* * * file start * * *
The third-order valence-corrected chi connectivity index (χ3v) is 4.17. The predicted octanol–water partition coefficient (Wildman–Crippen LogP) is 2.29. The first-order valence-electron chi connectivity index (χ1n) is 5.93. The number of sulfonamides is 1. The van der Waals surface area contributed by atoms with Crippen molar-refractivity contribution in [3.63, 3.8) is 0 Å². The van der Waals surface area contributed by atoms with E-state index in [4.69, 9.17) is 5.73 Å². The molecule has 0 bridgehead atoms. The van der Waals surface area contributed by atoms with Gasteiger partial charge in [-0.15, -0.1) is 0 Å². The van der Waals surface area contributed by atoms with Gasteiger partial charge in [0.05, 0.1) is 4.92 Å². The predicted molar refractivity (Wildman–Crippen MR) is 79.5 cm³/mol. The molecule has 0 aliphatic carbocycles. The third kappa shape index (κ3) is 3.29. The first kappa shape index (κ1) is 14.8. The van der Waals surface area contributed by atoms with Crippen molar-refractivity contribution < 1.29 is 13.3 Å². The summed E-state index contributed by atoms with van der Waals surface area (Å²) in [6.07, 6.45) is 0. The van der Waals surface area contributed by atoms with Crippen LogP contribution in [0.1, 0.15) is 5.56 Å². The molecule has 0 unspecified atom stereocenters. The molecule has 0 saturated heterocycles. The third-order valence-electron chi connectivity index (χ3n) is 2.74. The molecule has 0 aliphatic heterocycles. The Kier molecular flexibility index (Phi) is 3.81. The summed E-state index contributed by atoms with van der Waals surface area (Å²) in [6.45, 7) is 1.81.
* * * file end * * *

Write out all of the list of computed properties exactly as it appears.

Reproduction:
The third-order valence-corrected chi connectivity index (χ3v) is 4.17. The predicted octanol–water partition coefficient (Wildman–Crippen LogP) is 2.29. The first-order valence-electron chi connectivity index (χ1n) is 5.93. The number of sulfonamides is 1. The van der Waals surface area contributed by atoms with Crippen molar-refractivity contribution in [3.63, 3.8) is 0 Å². The van der Waals surface area contributed by atoms with E-state index in [4.69, 9.17) is 5.73 Å². The molecule has 0 bridgehead atoms. The van der Waals surface area contributed by atoms with Gasteiger partial charge in [-0.15, -0.1) is 0 Å². The van der Waals surface area contributed by atoms with Gasteiger partial charge in [0.05, 0.1) is 4.92 Å². The predicted molar refractivity (Wildman–Crippen MR) is 79.5 cm³/mol. The molecule has 0 aliphatic carbocycles. The third kappa shape index (κ3) is 3.29. The first kappa shape index (κ1) is 14.8. The van der Waals surface area contributed by atoms with Crippen molar-refractivity contribution < 1.29 is 13.3 Å². The summed E-state index contributed by atoms with van der Waals surface area (Å²) in [6.07, 6.45) is 0. The van der Waals surface area contributed by atoms with Crippen LogP contribution in [0.1, 0.15) is 5.56 Å². The molecule has 0 unspecified atom stereocenters. The molecule has 0 saturated heterocycles. The third-order valence-electron chi connectivity index (χ3n) is 2.74. The molecule has 0 aliphatic heterocycles. The Kier molecular flexibility index (Phi) is 3.81. The summed E-state index contributed by atoms with van der Waals surface area (Å²) in [6.45, 7) is 1.81.